If your interest in collectible China doesn’t run quite as deep as Okuma’s, you can skip the museum and enjoy your Christmas plate at her cafe next door — along with a slice of wickedly rich cheesecake on it (the cream cheese is imported from Denmark). The classical music, crackling woodstove and polished wood furniture make for a cozy retreat — but families be warned: Noisy children are not welcome.

Azumino Art Hills Museum: This large metal-and-concrete complex houses a collection of glassware by the Frenchman Emile Galle (1846-1904), a master of Art Nouveau. The small museum is buried at the back of the building, beyond sprawling shops offering Venetian vases and sleek Scandinavian serving plates. There’s also a workshop where you can watch local artisans blow glass, an Italian restaurant and a glass-art classroom.

If you’ve been turned off by cheap reproductions of Art Nouveau lamps, you may be surprised by the romantic beauty of the originals, which seem to be crafted from silk and chiffon rather than glass. The collection is arranged by season: for spring, an opaque vase whose delicate pink anemones bloom against the palest of green backgrounds; for winter, a darker, rougher vase with a raised seahorse on one side, designed during Galle’s bout with mental illness.

Mori-no-ouchi Picture Book Museum: Picture-book museums are an Azumino specialty, with Mori-no-ouchi one of three found there. These are perfect for kids, and surprising fun for grownups too: Illustrations that we take for granted between the covers of a book often come beautifully to life in the original.

The two-story wooden Mori-no-ouchi Museum is tucked into a forested vacation development. Downstairs there’s a cafe, gallery, and shop (selling — what else? — picture books); upstairs is a reading room that offers hours of entertainment for the kids, and a blissful trip down memory lane for the rest of us.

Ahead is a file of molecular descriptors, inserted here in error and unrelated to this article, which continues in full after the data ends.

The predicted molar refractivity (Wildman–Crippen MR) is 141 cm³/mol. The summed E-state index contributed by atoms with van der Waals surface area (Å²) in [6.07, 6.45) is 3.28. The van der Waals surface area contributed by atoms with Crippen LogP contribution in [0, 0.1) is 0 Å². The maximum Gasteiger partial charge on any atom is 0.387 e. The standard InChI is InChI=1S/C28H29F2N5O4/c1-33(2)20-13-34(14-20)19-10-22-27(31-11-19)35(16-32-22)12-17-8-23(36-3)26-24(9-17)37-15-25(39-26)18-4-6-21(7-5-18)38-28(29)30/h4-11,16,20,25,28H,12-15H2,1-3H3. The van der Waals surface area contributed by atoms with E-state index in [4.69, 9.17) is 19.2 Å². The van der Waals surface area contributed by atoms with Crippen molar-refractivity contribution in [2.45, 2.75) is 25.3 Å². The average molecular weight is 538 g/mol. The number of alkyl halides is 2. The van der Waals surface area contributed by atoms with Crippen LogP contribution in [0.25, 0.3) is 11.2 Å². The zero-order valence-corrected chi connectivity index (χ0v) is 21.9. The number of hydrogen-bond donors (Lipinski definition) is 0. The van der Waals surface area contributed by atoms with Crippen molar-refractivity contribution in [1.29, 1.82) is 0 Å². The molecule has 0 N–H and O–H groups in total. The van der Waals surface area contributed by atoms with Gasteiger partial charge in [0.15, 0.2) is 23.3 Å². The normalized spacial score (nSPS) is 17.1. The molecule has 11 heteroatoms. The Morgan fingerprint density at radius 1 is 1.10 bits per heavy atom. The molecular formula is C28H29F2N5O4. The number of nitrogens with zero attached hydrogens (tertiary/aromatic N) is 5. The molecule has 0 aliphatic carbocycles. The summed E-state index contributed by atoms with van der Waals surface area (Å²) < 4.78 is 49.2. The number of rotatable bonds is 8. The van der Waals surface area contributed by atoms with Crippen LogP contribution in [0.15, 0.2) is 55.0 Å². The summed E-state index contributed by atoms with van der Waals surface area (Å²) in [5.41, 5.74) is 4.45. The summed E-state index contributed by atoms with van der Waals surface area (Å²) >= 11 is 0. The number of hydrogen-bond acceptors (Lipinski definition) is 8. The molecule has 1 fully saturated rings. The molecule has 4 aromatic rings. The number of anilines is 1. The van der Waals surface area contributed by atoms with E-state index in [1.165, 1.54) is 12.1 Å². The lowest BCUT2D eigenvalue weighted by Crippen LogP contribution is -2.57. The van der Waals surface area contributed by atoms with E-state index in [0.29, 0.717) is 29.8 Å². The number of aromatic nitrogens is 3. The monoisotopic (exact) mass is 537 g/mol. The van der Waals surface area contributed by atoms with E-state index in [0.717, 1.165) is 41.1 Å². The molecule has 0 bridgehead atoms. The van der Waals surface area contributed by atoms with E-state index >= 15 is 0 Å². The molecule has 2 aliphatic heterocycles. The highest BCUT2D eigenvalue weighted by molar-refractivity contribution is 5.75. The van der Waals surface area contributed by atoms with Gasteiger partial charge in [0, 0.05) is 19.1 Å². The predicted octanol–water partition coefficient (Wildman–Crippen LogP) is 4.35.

Azumino Jansem Art Museum: Another private collection-turned-museum, this time featuring the work of Armenian-born French painter Jean Jansem (1920-). Two galleries on the first floor display Jansem’s flowery still lifes, street scenes and portraits; upstairs, there’s a darkened room of striking lithographs, including a series of bony ballerinas scratched in thin, wavering black lines. The museum sits in a pretty garden with a cafe next door.

Spoon Art Gallery and Cafe: Inside this white house a block east of Hotaka Station, award-winning spoon artist Hiromi Matsubara crafts cutlery into wild silvery menageries. Entry is prohibited without a purchase at the cafe, but a peek into Matsubara’s fantastical world is well worth the ¥300 you’ll pay for a soft-serve ice cream. All creations are for sale, including, when I visited, a swan with butter-knife tail feathers and crabs with dessert-fork claws.

For more information on the museums listed above, and some that aren’t, as well as for travel information in English, visit www.azumino-e-tabi.net/en/.